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The fragmenting past of the disk at the Galactic Center : The culprit for the missing red giants

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Amaro-Seoane,  Pau
Astrophysical and Cosmological Relativity, AEI-Golm, MPI for Gravitational Physics, Max Planck Society;

Chen,  Xian
Astrophysical and Cosmological Relativity, AEI-Golm, MPI for Gravitational Physics, Max Planck Society;

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1310.0458.pdf
(Preprint), 98KB

apjl_781_1_18.pdf
(Any fulltext), 92KB

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Citation

Amaro-Seoane, P., & Chen, X. (2014). The fragmenting past of the disk at the Galactic Center: The culprit for the missing red giants. The Astrophysical Journal Letters, 781(1): L18.


Cite as: http://hdl.handle.net/11858/00-001M-0000-002A-8041-0
Abstract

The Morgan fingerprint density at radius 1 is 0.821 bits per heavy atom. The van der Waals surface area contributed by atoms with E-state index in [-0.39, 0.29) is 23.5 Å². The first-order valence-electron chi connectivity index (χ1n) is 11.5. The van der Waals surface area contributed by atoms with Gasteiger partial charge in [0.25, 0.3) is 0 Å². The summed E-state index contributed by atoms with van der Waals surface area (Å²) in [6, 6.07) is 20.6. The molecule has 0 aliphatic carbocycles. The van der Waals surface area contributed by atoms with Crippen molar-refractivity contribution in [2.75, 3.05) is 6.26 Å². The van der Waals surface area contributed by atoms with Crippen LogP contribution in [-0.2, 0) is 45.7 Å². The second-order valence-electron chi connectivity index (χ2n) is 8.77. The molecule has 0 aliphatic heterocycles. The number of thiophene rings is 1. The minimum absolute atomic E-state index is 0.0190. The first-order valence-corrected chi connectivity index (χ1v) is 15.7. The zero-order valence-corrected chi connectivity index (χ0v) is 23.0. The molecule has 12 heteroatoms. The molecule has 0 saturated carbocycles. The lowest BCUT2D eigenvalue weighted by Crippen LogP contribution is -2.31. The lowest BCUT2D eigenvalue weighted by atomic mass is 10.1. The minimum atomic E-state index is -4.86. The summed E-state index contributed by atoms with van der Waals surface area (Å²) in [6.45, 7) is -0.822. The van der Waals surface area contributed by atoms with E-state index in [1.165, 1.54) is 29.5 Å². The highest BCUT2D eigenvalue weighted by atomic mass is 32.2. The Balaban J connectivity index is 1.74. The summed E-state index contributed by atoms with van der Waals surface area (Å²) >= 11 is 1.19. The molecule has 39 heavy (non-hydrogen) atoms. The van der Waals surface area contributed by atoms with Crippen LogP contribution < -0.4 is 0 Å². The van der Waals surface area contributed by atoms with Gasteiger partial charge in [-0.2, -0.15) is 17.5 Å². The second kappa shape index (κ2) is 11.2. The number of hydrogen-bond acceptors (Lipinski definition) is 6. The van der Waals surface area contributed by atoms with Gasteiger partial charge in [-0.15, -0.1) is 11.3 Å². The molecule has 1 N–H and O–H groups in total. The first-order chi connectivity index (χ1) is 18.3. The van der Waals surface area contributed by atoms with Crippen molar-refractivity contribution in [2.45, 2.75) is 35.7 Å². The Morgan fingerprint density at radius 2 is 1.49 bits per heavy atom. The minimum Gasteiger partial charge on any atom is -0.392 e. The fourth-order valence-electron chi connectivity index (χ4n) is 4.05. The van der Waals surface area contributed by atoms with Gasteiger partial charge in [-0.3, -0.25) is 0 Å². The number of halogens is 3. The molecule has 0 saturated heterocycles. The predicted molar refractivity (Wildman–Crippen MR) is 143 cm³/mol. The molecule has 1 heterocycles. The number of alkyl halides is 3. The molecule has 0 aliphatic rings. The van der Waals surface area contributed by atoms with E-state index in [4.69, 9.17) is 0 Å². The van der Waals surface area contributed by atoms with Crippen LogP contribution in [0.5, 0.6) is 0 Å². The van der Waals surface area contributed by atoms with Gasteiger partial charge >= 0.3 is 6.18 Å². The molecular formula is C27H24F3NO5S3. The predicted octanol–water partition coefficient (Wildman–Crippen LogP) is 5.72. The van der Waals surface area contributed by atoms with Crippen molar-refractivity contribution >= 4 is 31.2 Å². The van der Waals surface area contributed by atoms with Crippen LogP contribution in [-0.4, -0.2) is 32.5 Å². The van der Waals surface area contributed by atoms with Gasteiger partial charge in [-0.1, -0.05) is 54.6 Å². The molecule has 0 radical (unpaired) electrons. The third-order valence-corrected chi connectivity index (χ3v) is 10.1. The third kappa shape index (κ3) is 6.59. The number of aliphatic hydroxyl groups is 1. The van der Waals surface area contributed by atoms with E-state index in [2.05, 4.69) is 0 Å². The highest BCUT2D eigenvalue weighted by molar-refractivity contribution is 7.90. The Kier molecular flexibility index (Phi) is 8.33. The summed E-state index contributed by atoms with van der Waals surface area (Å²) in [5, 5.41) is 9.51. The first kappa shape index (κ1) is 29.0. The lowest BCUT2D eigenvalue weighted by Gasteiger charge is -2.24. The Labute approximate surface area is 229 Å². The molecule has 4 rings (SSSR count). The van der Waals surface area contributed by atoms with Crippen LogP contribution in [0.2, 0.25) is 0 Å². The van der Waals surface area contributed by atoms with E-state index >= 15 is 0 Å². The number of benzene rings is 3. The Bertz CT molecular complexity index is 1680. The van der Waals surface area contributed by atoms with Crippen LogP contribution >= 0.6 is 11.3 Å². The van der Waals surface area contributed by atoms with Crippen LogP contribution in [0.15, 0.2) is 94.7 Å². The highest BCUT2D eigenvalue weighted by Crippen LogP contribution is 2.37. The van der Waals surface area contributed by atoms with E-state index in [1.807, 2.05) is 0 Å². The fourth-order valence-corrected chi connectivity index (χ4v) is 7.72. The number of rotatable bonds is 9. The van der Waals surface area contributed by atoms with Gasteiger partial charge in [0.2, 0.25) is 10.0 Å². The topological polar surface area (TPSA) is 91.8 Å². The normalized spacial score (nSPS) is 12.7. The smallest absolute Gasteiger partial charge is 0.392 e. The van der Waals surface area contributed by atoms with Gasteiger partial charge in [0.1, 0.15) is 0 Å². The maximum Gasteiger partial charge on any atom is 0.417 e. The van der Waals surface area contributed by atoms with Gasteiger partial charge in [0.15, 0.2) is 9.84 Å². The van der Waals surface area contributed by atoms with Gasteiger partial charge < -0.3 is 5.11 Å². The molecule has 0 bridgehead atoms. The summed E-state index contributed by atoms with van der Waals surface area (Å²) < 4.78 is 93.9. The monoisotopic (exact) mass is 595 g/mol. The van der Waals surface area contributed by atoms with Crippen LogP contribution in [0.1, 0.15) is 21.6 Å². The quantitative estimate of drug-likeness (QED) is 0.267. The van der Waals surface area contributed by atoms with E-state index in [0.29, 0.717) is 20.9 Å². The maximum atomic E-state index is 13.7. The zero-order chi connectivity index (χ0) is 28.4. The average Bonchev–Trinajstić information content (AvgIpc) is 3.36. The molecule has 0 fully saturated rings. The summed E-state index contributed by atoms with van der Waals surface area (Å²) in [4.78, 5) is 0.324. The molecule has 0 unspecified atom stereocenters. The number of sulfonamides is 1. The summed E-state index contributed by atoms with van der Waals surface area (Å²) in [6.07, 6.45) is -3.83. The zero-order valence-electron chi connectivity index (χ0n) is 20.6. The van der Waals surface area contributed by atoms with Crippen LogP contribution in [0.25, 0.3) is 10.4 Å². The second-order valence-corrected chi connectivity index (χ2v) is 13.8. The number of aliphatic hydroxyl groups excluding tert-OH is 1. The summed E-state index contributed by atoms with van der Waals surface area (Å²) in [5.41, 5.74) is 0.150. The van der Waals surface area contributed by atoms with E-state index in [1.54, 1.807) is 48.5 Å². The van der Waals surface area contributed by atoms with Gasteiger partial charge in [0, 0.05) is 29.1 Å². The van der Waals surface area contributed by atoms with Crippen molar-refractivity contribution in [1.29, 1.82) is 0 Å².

Since 1996 we have known that the Galactic Center (GC) displays a core-like distribution of red giant branch (RGB) stars starting at ~ 10", which poses a theoretical problem, because the GC should have formed a segregated cusp of old stars. This issue has been addressed invoking stellar collisions, massive black hole binaries, and infalling star clusters, which can explain it to some extent. Another observational fact, key to the work presented here, is the presence of a stellar disk at the GC. We postulate that the reason for the missing stars in the RGB is closely intertwined with the disk formation, which initially was gaseous and went through a fragmentation phase to form the stars. Using simple analytical estimates, we prove that during fragmentation the disk developed regions with densities much higher than a homogeneous gaseous disk, i.e. "clumps", which were optically thick, and hence contracted slowly. Stars in the GC interacted with them and in the case of RGB stars, the clumps were dense enough to totally remove their outer envelopes after a relatively low number of impacts. Giant stars in the horizontal branch (HB), however, have much denser envelopes. Hence, the fragmentation phase of the disk must have had a lower impact in their distribution, because it was more difficult to remove their envelopes. We predict that future deeper observations of the GC should reveal less depletion of HB stars and that the released dense cores of RGB stars will still be populating the GC.